It's not often that one can write with certainty that their life will change dramatically in the next few days. So, I should probably focus on cherishing the fact that I know things will change. And, for the most part, it will be positive (not like losing a job).
I'm in the early stages of labor and will likely have our second child in the next day or two. I put this as a matter of record. I knew the baby would come early (I'm still not convinced of the sex so I'm not using he or she just yet), and had in fact asked the kid to wait for the weekend so Ed & I could get our ducks in a row for our classes. So, assuming things go as planned, I appreciate the good listener hanging out in my uterus, doing all he/she can to help out.
I am not anxious, excited, or anything. I'm dealing with all of this much like anything else big to prepare for - I'm preparing very stoically and practically. Or, more likely, I'm a master of denial. I'm answering emails, writing bills and feeding the cats. I've also tried to keep Jack on my bed to talk with me since it will be a few days before we talk again (and then his entire world will have changed, too), but he's more interested in expelling all the energy a 5 year old has. He's in the living room with Ed playing catch with a Boston College football. I can't believe we did this whole birth thing with him five years ago.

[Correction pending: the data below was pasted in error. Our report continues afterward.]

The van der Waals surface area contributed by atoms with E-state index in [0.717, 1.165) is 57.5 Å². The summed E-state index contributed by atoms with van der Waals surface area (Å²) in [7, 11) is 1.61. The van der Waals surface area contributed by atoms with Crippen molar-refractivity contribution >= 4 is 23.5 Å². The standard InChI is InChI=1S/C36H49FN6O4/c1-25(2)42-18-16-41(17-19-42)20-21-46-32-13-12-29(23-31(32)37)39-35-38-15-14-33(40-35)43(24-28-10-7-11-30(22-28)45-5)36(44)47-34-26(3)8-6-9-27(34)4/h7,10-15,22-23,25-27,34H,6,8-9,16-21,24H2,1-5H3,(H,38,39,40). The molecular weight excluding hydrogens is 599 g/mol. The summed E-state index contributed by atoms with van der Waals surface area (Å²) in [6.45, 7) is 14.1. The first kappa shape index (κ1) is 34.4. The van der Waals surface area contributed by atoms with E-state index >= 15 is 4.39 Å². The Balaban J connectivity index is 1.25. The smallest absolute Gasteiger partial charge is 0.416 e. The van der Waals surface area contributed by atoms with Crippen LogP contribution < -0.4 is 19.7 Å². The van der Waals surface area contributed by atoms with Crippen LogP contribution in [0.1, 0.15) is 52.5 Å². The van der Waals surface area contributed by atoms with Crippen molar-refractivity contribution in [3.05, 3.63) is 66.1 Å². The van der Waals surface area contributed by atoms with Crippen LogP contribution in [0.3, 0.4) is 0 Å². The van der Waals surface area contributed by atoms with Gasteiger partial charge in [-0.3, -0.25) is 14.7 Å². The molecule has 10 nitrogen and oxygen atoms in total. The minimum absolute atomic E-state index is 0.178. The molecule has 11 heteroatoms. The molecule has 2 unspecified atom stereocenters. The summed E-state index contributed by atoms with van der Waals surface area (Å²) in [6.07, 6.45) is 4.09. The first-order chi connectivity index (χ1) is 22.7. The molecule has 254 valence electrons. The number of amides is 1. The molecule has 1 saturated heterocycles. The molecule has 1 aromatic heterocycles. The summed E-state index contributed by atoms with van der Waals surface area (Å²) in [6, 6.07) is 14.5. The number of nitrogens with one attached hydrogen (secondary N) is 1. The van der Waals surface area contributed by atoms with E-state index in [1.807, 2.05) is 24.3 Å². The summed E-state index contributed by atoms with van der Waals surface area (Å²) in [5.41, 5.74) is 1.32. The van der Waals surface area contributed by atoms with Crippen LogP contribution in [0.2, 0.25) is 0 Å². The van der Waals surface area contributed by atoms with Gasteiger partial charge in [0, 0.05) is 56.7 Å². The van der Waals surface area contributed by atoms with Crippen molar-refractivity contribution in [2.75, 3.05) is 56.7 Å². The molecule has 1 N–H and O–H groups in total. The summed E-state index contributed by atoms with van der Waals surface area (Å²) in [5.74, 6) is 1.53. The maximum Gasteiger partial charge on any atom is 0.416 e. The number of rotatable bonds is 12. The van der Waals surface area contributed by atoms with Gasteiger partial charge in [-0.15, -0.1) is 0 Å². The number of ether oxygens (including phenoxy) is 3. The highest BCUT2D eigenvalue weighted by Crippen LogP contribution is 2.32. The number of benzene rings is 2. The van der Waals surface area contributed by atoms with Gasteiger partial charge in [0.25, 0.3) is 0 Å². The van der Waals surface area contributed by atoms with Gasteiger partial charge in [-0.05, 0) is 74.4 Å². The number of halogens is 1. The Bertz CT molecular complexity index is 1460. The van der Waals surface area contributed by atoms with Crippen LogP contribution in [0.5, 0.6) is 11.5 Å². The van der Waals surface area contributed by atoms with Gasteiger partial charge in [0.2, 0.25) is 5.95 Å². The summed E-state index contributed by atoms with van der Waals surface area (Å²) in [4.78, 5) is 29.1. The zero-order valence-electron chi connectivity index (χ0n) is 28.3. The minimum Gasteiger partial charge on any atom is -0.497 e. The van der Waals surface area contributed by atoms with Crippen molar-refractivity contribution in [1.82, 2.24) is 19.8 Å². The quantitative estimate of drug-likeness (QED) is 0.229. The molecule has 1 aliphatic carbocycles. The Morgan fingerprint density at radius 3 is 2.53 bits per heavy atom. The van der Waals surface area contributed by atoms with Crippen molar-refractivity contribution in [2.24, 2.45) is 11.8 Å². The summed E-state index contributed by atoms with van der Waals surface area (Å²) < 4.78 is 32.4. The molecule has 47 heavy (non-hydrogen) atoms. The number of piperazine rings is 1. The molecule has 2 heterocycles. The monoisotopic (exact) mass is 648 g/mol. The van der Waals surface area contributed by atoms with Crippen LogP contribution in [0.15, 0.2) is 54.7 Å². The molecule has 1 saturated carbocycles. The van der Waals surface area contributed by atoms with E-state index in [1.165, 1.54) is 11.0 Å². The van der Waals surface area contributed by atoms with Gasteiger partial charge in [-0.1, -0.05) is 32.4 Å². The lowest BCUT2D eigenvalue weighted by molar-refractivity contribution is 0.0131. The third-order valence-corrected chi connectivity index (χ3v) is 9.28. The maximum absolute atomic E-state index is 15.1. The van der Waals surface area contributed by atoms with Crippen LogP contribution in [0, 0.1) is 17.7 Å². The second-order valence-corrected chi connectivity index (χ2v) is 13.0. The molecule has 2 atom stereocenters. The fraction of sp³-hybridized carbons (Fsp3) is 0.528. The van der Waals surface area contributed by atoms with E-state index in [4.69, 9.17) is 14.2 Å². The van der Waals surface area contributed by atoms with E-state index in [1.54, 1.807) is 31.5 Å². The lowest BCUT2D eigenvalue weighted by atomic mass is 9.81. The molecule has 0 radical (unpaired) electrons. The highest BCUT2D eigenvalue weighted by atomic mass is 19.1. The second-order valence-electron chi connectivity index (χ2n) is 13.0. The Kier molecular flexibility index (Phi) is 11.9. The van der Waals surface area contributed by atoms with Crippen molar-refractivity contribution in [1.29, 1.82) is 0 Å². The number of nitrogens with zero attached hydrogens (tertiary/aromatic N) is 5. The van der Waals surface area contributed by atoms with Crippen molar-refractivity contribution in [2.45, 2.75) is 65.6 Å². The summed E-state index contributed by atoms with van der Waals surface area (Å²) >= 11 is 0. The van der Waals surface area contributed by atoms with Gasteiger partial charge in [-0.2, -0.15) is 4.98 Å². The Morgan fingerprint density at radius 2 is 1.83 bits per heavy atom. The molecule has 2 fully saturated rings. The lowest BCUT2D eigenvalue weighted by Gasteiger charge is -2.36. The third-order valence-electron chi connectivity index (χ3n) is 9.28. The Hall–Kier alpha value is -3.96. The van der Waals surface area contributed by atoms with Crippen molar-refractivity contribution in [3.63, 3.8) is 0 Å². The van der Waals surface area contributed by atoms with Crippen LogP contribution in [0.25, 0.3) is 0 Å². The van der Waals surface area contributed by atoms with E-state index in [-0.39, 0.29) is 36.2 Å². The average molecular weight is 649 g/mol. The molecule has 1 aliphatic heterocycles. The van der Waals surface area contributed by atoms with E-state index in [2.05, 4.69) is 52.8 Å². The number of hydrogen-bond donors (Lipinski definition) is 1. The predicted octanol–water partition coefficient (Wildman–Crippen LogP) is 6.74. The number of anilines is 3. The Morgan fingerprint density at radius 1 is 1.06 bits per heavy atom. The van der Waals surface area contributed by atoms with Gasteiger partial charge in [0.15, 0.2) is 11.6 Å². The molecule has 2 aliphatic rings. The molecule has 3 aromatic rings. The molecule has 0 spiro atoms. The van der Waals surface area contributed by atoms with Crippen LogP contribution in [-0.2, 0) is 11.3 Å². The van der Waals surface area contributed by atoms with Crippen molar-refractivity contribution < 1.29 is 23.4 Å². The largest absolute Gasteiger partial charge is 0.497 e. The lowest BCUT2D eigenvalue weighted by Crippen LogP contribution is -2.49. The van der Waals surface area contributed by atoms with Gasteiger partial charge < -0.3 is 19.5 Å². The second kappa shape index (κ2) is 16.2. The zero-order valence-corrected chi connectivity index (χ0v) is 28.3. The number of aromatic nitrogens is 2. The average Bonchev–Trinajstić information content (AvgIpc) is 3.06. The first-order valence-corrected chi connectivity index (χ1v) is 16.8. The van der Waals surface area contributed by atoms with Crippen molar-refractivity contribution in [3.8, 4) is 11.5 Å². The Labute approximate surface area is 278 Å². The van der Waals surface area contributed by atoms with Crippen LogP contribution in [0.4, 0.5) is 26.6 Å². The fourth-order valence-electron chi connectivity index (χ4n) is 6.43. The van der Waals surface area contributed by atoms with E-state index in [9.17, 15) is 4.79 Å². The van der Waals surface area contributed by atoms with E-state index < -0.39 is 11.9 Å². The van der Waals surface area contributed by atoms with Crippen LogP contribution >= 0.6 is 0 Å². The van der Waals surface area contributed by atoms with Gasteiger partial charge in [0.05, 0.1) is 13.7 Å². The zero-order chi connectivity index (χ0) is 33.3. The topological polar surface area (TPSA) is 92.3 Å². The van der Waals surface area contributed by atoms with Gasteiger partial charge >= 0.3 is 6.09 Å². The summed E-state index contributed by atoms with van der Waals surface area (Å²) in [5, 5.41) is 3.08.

Whenever we go on vacation, Ed & I don't get excited until we are actually headed toward our destination. The travel process is rarely physically painful (traffic is nothing like contractions, the patience waiting has some connection to birth). But, I'm starting to distance myself and wonder when I will get excited- what I will experience with this baby. Will I be plain exhausted like I was immediately after Jack was born, happy to let Ed hold him while I rested, or will my knowledge of the absolute highs and lows of Jack's early months give me some perspective to appreciate this baby more thoroughly, despite the exhaustion?
So, time to put denial aside and start timing those contractions.